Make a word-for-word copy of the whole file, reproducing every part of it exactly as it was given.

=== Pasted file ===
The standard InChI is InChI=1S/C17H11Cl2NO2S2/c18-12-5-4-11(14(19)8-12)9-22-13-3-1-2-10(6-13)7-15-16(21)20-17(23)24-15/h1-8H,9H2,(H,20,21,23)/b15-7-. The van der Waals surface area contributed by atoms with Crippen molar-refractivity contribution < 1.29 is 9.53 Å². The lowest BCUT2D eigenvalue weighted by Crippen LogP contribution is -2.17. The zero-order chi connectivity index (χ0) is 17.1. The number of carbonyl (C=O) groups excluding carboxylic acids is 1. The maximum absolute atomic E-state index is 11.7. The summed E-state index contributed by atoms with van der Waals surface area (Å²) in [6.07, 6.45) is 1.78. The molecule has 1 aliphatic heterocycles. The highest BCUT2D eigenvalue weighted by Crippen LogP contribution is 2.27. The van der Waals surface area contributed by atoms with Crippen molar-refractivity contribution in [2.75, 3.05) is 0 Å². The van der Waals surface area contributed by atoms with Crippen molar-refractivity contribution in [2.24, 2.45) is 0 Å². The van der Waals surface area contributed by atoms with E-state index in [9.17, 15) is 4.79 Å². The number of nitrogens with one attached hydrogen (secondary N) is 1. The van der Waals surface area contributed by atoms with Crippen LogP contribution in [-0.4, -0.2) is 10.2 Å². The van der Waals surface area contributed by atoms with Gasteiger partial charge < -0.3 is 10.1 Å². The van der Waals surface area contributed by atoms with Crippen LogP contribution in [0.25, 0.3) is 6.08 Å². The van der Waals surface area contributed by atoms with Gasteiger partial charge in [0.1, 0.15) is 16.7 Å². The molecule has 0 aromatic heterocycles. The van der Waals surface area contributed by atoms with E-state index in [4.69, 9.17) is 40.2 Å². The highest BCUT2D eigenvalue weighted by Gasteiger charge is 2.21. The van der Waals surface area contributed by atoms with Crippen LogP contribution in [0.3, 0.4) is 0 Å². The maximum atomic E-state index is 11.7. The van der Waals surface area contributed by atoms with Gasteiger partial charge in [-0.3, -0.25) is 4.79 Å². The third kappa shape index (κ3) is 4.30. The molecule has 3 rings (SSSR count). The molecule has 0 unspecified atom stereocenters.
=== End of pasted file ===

The standard InChI is InChI=1S/C17H11Cl2NO2S2/c18-12-5-4-11(14(19)8-12)9-22-13-3-1-2-10(6-13)7-15-16(21)20-17(23)24-15/h1-8H,9H2,(H,20,21,23)/b15-7-. The van der Waals surface area contributed by atoms with Crippen molar-refractivity contribution < 1.29 is 9.53 Å². The lowest BCUT2D eigenvalue weighted by Crippen LogP contribution is -2.17. The zero-order chi connectivity index (χ0) is 17.1. The number of carbonyl (C=O) groups excluding carboxylic acids is 1. The maximum absolute atomic E-state index is 11.7. The summed E-state index contributed by atoms with van der Waals surface area (Å²) in [6.07, 6.45) is 1.78. The molecule has 1 aliphatic heterocycles. The highest BCUT2D eigenvalue weighted by Crippen LogP contribution is 2.27. The van der Waals surface area contributed by atoms with Crippen molar-refractivity contribution in [2.75, 3.05) is 0 Å². The van der Waals surface area contributed by atoms with Crippen molar-refractivity contribution in [2.24, 2.45) is 0 Å². The van der Waals surface area contributed by atoms with E-state index in [9.17, 15) is 4.79 Å². The number of nitrogens with one attached hydrogen (secondary N) is 1. The van der Waals surface area contributed by atoms with Crippen LogP contribution in [-0.4, -0.2) is 10.2 Å². The van der Waals surface area contributed by atoms with Gasteiger partial charge < -0.3 is 10.1 Å². The van der Waals surface area contributed by atoms with Crippen LogP contribution in [0.25, 0.3) is 6.08 Å². The van der Waals surface area contributed by atoms with Gasteiger partial charge in [0.1, 0.15) is 16.7 Å². The molecule has 0 aromatic heterocycles. The van der Waals surface area contributed by atoms with E-state index in [4.69, 9.17) is 40.2 Å². The highest BCUT2D eigenvalue weighted by Gasteiger charge is 2.21. The van der Waals surface area contributed by atoms with Crippen LogP contribution in [0.3, 0.4) is 0 Å². The maximum atomic E-state index is 11.7. The van der Waals surface area contributed by atoms with Gasteiger partial charge in [-0.3, -0.25) is 4.79 Å². The third kappa shape index (κ3) is 4.30. The molecule has 3 rings (SSSR count). The molecule has 0 unspecified atom stereocenters.